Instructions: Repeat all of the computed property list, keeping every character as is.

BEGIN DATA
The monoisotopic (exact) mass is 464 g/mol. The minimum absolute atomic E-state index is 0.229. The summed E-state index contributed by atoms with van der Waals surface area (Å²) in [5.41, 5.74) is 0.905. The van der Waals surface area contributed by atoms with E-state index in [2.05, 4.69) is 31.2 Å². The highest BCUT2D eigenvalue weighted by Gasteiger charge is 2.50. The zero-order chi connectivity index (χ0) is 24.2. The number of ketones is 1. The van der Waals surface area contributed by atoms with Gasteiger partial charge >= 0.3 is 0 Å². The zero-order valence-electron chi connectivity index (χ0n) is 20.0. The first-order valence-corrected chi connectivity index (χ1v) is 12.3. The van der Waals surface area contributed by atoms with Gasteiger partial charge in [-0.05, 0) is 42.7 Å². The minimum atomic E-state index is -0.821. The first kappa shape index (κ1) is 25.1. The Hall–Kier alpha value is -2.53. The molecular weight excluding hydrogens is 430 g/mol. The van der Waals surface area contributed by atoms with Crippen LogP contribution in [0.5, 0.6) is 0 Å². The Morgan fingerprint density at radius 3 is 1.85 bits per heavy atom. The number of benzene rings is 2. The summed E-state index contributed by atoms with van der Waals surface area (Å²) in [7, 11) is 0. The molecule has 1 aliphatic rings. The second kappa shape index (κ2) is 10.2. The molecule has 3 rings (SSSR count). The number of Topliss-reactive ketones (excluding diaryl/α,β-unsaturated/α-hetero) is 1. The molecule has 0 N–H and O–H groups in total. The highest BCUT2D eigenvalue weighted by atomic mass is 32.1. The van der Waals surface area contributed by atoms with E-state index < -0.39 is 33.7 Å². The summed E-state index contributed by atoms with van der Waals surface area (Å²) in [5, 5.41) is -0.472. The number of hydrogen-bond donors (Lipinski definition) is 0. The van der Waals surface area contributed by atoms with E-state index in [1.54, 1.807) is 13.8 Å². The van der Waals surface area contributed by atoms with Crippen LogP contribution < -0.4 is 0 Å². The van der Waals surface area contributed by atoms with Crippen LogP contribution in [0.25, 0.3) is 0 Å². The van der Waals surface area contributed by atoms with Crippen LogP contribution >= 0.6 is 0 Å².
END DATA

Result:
The monoisotopic (exact) mass is 464 g/mol. The minimum absolute atomic E-state index is 0.229. The summed E-state index contributed by atoms with van der Waals surface area (Å²) in [5.41, 5.74) is 0.905. The van der Waals surface area contributed by atoms with E-state index in [2.05, 4.69) is 31.2 Å². The highest BCUT2D eigenvalue weighted by Gasteiger charge is 2.50. The zero-order chi connectivity index (χ0) is 24.2. The number of ketones is 1. The van der Waals surface area contributed by atoms with Gasteiger partial charge >= 0.3 is 0 Å². The zero-order valence-electron chi connectivity index (χ0n) is 20.0. The first-order valence-corrected chi connectivity index (χ1v) is 12.3. The van der Waals surface area contributed by atoms with Gasteiger partial charge in [-0.05, 0) is 42.7 Å². The minimum atomic E-state index is -0.821. The first kappa shape index (κ1) is 25.1. The Hall–Kier alpha value is -2.53. The molecular weight excluding hydrogens is 430 g/mol. The van der Waals surface area contributed by atoms with Crippen LogP contribution in [0.5, 0.6) is 0 Å². The Morgan fingerprint density at radius 3 is 1.85 bits per heavy atom. The number of benzene rings is 2. The summed E-state index contributed by atoms with van der Waals surface area (Å²) in [7, 11) is 0. The molecule has 1 aliphatic rings. The second kappa shape index (κ2) is 10.2. The molecule has 3 rings (SSSR count). The number of Topliss-reactive ketones (excluding diaryl/α,β-unsaturated/α-hetero) is 1. The molecule has 0 N–H and O–H groups in total. The highest BCUT2D eigenvalue weighted by atomic mass is 32.1. The van der Waals surface area contributed by atoms with E-state index < -0.39 is 33.7 Å². The summed E-state index contributed by atoms with van der Waals surface area (Å²) in [5, 5.41) is -0.472. The number of hydrogen-bond donors (Lipinski definition) is 0. The van der Waals surface area contributed by atoms with E-state index in [1.54, 1.807) is 13.8 Å². The van der Waals surface area contributed by atoms with Crippen LogP contribution < -0.4 is 0 Å². The van der Waals surface area contributed by atoms with Crippen LogP contribution in [0.25, 0.3) is 0 Å². The van der Waals surface area contributed by atoms with Crippen LogP contribution >= 0.6 is 0 Å².